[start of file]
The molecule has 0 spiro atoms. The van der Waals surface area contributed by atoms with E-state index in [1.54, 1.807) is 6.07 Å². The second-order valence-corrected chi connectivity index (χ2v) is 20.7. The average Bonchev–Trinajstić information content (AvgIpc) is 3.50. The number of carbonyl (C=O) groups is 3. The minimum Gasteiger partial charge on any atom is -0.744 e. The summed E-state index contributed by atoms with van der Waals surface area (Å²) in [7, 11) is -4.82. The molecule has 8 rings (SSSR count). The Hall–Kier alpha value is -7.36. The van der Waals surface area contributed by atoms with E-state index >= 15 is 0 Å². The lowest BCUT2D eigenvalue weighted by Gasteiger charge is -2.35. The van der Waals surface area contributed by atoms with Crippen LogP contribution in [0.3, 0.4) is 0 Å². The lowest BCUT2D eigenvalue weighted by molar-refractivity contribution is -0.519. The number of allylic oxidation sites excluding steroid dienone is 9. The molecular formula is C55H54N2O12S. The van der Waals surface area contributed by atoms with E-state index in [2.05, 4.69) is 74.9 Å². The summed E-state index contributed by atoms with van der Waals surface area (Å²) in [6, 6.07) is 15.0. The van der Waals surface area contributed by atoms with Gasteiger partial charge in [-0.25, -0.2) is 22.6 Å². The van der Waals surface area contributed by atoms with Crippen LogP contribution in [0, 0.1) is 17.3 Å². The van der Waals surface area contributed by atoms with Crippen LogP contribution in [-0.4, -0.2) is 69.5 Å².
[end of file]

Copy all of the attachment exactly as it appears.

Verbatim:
The molecule has 0 spiro atoms. The van der Waals surface area contributed by atoms with E-state index in [1.54, 1.807) is 6.07 Å². The second-order valence-corrected chi connectivity index (χ2v) is 20.7. The average Bonchev–Trinajstić information content (AvgIpc) is 3.50. The number of carbonyl (C=O) groups is 3. The minimum Gasteiger partial charge on any atom is -0.744 e. The summed E-state index contributed by atoms with van der Waals surface area (Å²) in [7, 11) is -4.82. The molecule has 8 rings (SSSR count). The Hall–Kier alpha value is -7.36. The van der Waals surface area contributed by atoms with E-state index >= 15 is 0 Å². The lowest BCUT2D eigenvalue weighted by Gasteiger charge is -2.35. The van der Waals surface area contributed by atoms with Crippen LogP contribution in [0.3, 0.4) is 0 Å². The lowest BCUT2D eigenvalue weighted by molar-refractivity contribution is -0.519. The number of allylic oxidation sites excluding steroid dienone is 9. The molecular formula is C55H54N2O12S. The van der Waals surface area contributed by atoms with E-state index in [2.05, 4.69) is 74.9 Å². The summed E-state index contributed by atoms with van der Waals surface area (Å²) in [6, 6.07) is 15.0. The van der Waals surface area contributed by atoms with Gasteiger partial charge in [-0.25, -0.2) is 22.6 Å². The van der Waals surface area contributed by atoms with Crippen LogP contribution in [0, 0.1) is 17.3 Å². The van der Waals surface area contributed by atoms with Crippen LogP contribution in [-0.4, -0.2) is 69.5 Å².